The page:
Court of Appeals of Texas, Fifth District, Dallas
PROPATH SERVICES, LLC AND TERRY L. BARRETT, M.D., Appellants
AMANDA RUSS, Appellee
Appeal from the 14th Judicial District Court Dallas County,
Texas Trial Court Cause No. DC-17-02637
Justices Francis, Evans, and Boatright
Services, LLC and Terry L. Barrett, M.D. appeal the denial of
their motion to dismiss, which asserted that appellee, Amanda
Russ, failed to comply with the Medical Liability Act's
expert-report requirement. The sole issue in this appeal is
whether appellee's expert report sufficiently addresses
the causal link between appellants' failure to meet
applicable standards of care and the claimed injury. Finding
no abuse of discretion by the district court, we affirm.
is the wife of the late Stephen Russ. On January 29, 2015,
Russ consulted his dermatologist, Dr. Peter Morrell, M.D.,
regarding a lesion on his right check. Dr. Morrell performed
a biopsy and sent the sample to appellant Propath. Appellant
Barrett, also a dermatologist, evaluated the biopsy and
diagnosed Russ as having invasive squamous cell carcinoma. On
February 27, 2015, Dr. Morrell performed a surgical procedure
on Russ's cheek to remove the cancerous lesion. Russ
followed up with Dr. Morrell and was told during his May 29,
2015 appointment that he did not need to be seen again for a
2016, Russ experienced swelling in his neck and was seen at
Baptist Hospitals of Southeast Texas in Beaumont. Following a
biopsy on one of his lymph nodes, Russ was diagnosed with
metastatic malignant melanoma. Russ was referred to
M.D. Anderson Cancer Center in Houston. Doctors at M.D.
Anderson diagnosed Russ with Stage IIIc melanoma. They also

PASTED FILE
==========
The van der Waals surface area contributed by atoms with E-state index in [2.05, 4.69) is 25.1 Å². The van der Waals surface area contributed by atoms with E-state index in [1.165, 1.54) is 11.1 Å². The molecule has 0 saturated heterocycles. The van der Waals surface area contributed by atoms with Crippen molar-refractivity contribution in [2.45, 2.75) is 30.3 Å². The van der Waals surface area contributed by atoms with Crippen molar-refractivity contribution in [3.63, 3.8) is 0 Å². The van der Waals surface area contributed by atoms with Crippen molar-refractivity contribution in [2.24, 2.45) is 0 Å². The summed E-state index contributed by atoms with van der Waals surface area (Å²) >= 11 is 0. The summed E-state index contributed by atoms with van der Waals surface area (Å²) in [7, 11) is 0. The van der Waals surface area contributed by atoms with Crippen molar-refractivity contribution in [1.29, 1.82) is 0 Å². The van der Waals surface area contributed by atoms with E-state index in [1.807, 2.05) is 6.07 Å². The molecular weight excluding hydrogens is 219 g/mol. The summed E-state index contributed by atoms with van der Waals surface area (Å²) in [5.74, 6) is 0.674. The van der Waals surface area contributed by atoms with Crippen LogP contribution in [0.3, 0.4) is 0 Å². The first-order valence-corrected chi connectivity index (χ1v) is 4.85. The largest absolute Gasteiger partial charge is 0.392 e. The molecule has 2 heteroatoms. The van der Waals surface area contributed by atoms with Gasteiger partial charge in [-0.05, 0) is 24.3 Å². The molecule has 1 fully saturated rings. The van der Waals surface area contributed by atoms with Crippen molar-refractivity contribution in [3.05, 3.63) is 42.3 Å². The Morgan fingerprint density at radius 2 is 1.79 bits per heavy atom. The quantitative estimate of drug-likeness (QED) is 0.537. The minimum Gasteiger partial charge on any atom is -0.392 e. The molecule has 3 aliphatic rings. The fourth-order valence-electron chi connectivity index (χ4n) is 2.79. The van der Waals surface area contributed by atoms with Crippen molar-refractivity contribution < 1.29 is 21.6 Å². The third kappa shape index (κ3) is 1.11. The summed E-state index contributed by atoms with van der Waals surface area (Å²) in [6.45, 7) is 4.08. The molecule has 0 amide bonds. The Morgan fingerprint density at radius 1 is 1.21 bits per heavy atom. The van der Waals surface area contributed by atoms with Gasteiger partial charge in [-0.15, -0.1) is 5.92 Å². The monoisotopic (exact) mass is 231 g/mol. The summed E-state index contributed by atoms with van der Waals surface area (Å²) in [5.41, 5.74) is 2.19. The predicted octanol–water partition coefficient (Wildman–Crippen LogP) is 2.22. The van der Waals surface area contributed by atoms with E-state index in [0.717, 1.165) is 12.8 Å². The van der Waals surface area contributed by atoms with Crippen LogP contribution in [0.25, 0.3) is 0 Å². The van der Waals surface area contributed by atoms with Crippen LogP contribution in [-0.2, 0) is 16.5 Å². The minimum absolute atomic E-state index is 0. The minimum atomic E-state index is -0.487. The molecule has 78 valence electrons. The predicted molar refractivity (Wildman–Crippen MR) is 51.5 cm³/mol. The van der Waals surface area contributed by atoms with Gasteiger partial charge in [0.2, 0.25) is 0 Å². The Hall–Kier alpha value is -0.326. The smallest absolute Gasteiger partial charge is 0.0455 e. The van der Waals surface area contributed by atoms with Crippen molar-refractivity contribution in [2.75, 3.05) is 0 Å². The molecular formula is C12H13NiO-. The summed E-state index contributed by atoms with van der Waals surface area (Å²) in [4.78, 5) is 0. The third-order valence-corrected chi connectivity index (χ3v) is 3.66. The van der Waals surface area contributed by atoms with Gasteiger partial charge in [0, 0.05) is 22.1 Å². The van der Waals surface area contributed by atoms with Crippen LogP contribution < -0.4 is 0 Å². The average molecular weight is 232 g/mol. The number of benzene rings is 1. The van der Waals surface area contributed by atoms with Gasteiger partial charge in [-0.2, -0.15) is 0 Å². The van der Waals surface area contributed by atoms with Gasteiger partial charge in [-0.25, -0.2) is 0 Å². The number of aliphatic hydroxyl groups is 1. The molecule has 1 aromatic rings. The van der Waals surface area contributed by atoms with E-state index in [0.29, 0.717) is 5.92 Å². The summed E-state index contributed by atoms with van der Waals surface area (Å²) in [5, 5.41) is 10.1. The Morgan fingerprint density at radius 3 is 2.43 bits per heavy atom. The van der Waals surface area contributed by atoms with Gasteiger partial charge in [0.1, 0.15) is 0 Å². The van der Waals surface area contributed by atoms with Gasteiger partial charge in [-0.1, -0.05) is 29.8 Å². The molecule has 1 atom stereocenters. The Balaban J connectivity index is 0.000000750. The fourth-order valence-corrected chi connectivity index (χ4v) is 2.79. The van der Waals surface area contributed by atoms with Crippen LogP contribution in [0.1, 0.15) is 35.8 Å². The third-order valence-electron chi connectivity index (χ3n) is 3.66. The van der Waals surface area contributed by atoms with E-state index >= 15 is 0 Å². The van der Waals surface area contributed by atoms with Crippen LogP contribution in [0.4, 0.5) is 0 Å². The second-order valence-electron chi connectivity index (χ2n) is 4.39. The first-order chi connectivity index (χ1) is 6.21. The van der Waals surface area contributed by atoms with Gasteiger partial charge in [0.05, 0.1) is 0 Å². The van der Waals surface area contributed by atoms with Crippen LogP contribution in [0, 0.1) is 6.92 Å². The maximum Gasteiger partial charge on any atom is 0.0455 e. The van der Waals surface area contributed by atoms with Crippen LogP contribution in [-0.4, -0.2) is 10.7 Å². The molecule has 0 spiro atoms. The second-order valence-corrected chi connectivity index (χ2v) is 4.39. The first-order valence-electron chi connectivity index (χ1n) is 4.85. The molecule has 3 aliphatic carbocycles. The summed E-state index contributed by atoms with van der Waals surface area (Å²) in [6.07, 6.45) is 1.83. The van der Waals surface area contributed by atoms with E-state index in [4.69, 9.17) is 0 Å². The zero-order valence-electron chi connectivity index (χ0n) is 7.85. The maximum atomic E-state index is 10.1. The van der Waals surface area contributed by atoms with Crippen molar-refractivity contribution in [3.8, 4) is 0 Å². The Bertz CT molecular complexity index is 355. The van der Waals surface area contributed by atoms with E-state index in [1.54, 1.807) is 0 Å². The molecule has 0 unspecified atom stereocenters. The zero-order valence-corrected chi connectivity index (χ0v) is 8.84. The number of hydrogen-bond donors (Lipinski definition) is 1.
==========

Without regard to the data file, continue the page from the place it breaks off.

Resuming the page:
reviewed Russ's biopsy from Propath and determined that,
as of January 2015, he was suffering from Stage II melanoma,
not squamous cell carcinoma as had been diagnosed by Dr.
Barrett. Thus, Russ's melanoma progressed from Stage II
to Stage IIIc in the fifteen months between his original
diagnosis and his visit to M.D. Anderson.
his corrected diagnosis, Russ was administered chemotherapy.
A "surgical modified radical neck dissection" was
also planned but never occurred due to melanoma-related
complications. As of August 2016, Russ's melanoma was
diagnosed as Stage IV, MIC "with bone and lymph node
involvement." By November of the same year, the melanoma
had spread to his brain.
sued Propath and Dr. Barrett in March 2017, asserting medical
negligence based on Dr. Barrett's
misdiagnosis. Pursuant to section 74.351(a) of the Civil
Practice and Remedies Code, Tex. Civ. Prac. & Rem. Code
Ann. § 74.351(a) (West 2017), Russ served the expert
report and curriculum vitae of Andrzej T. Slominski, M.D.,
Ph.D. Dr. Slominski is board-certified in Dermatopathology
and in Anatomic Pathology, and his CV reflects extensive
experience in skin cancers including melanoma.
died of end-stage metastatic melanoma on August 1, 2017. His
suit continued as a wrongful death and survival action
brought by appellee, individually, as the personal
representative of Russ's estate, and as the next friend
of their minor child. Appellants filed objections to Dr.
Slominski's report and a motion to dismiss appellee's